Palestinian-American human rights activist who spoke for Methodist divestment deported from Israel

Israel targets Palestinian-American human rights activist for deportation

By John Wag­ner, Con­vener of United Methodist Kairos Response
 
The fol­low­ing arti­cle comes to Unbound in response to our recent cov­er­age of the divest­ment debate, brought before the United Methodist Gen­eral Con­fer­ence ear­lier in May and com­ing before the Pres­by­ter­ian Church (U.S.A.) Gen­eral Assem­bly at the end of this month for a vote.
 

Sandra Tamari, right, at the 2012 United Methodist General Conference, alongside Rabbi Lynn Gottlieb

(San­dra Tamari, right, at the 2012 United Methodist Gen­eral Con­fer­ence, along­side Rabbi Lynn Gottlieb)

San­dra Tamari is a Palestinian-American from Glen Car­bon, Illi­nois, and a Chris­t­ian. In get­ting to know her this past year I found her to be gra­cious and accept­ing, really the quin­tes­sen­tial rep­re­sen­ta­tive of her par­tic­u­lar faith tra­di­tion, the Quakers.

Because the United Methodist Church has been attempt­ing to respond to the call of Chris­tians in the Holy Land for help in find­ing non-violent solu­tions to the con­flict there, she agreed to make some calls to our elected del­e­gates prior to our Gen­eral Con­fer­ence in May. She urged them to vote for the res­o­lu­tion to divest from com­pa­nies sup­port­ing the occu­pa­tion of Pales­tine, and reported enjoy­ing her conversations—so much so that she decided to go to Tampa for a few days her­self as part of the effort to pass a divest­ment resolution.

She was a won­der­ful pres­ence. When I asked her impres­sions of the United Methodists she’d met, she said, “I was moved… they were truly open peo­ple who hold deep com­pas­sion for the suf­fer­ing of the Palestinians. I felt truly wel­comed.” Along with a Jew­ish and a Mus­lim friend she also wrote an op-ed for the local paper, the Tampa Bay Times. We were so very grate­ful for her sup­port, but then, shock­ingly, a few weeks later she was pulled out of line at Ben Gurion air­port in Tel Aviv, Israel, and treated like a poten­tial ter­ror­ist. A press release detailed how she was treated at the airport:

San­dra Tamari, a Quaker, mother of two, and mem­ber of the St. Louis Pales­tine Sol­i­dar­ity Com­mit­tee, was detained at Tel Aviv’s Ben Gurion air­port last week and aggres­sively ques­tioned for over eight hours before being taken to a deten­tion cen­ter and deported back to the United States. Dur­ing ques­tion­ing, Israeli secu­rity demanded she open her per­sonal email account and accused her of being a terrorist.

Request­ing help from the US Embassy, Tamari – a U.S. cit­i­zen – was imme­di­ately asked if she is Jew­ish. When told that she was Pales­tin­ian, Tamari was advised they could do noth­ing for her…

Tamari, a vocal advo­cate for Pales­tin­ian rights and the end­ing of Israel’s occu­pa­tion of Pales­tin­ian ter­ri­tory, was attempt­ing to travel to Israel and the occu­pied West Bank to par­tic­i­pate in an inter­faith del­e­ga­tion involv­ing Pales­tini­ans and Israelis work­ing for peace and coex­is­tence.  She was recently involved in the cam­paign urg­ing the United Methodist church to adopt selec­tive divest­ment from com­pa­nies that profit from the occu­pa­tion, co-authoring a widely cir­cu­lated op-ed in the Tampa Bay Times last month dur­ing the United Methodists’ Gen­eral Con­fer­ence. It seems clear that Israel’s treat­ment of Tamari is related to her work on behalf of Pales­tin­ian rights.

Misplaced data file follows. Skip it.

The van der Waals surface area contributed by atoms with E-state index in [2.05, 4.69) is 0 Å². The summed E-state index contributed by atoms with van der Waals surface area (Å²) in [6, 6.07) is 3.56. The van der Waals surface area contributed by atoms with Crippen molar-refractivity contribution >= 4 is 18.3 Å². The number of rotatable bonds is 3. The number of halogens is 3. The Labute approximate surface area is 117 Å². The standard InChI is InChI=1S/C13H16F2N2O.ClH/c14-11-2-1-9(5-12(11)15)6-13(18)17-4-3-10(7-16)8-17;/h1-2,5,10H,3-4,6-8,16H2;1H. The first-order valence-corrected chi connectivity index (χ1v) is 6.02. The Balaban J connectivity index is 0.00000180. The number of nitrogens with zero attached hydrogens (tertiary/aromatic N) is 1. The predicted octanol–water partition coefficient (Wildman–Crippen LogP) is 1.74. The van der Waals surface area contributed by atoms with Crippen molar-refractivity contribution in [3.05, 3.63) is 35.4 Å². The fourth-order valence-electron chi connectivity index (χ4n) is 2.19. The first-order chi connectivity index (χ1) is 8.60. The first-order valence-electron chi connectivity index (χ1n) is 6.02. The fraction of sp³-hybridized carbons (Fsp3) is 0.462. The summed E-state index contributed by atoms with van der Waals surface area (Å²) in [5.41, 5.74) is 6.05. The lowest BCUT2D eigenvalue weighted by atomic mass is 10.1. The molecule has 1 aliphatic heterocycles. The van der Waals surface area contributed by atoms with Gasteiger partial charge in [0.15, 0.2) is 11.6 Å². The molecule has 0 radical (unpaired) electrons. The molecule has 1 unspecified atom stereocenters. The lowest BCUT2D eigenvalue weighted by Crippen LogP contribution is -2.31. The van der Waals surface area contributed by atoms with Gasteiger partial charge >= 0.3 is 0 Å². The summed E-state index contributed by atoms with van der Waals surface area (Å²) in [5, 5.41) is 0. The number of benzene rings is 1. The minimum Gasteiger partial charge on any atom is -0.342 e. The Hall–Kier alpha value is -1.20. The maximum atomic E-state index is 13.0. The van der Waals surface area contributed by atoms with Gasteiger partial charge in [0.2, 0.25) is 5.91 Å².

(The rest of the press release can be read here.)

No one else from Sandra’s del­e­ga­tion was deported. I fear that Sandra’s sim­ple agree­ment to engage United Methodists on the issue of selec­tive divest­ment from com­pa­nies prof­it­ing from the Israeli occu­pa­tion con­tributed to Israel’s sin­gling her out for depor­ta­tion. As one of the lead­ers in this move­ment, it is very dis­tress­ing to think she was pun­ished for sim­ply try­ing to edu­cate and help United Methodists do the right thing in Tampa. As an Amer­i­can cit­i­zen, I’m angered that a fel­low cit­i­zen would receive such treat­ment from a sup­posed ally.

Like the rest of those sup­port­ing divest­ment at Gen­eral Con­fer­ence, I was quite dis­ap­pointed the divest­ment res­o­lu­tion failed. It’s clear our church is still divided on the par­tic­u­lars of divest­ing our pen­sion funds. Even so, by our deci­sion to boy­cott prod­ucts pro­duced by ille­gal set­tle­ments, we are now declar­ing more firmly than ever that the occu­pa­tion of Pales­tine is unjust. We are stand­ing with oppressed peo­ple, which is what I believe Christ would have us do. As we talked after her depor­ta­tion, I could tell that San­dra is hope­ful that the Chris­t­ian com­mu­nity in the United States—the lib­er­als, the con­ser­v­a­tives, the moderates—is begin­ning to see and under­stand what’s really hap­pen­ing in the land we all call holy.

Sign a peti­tion sup­port­ing Sandra.
Learn more about the United Methodist Kairos Response.
Read “The Win We Didn’t Expect” by John Wag­ner in response to the deci­sions of the UMC Gen­eral Con­fer­ence, while map­ping a way forward.

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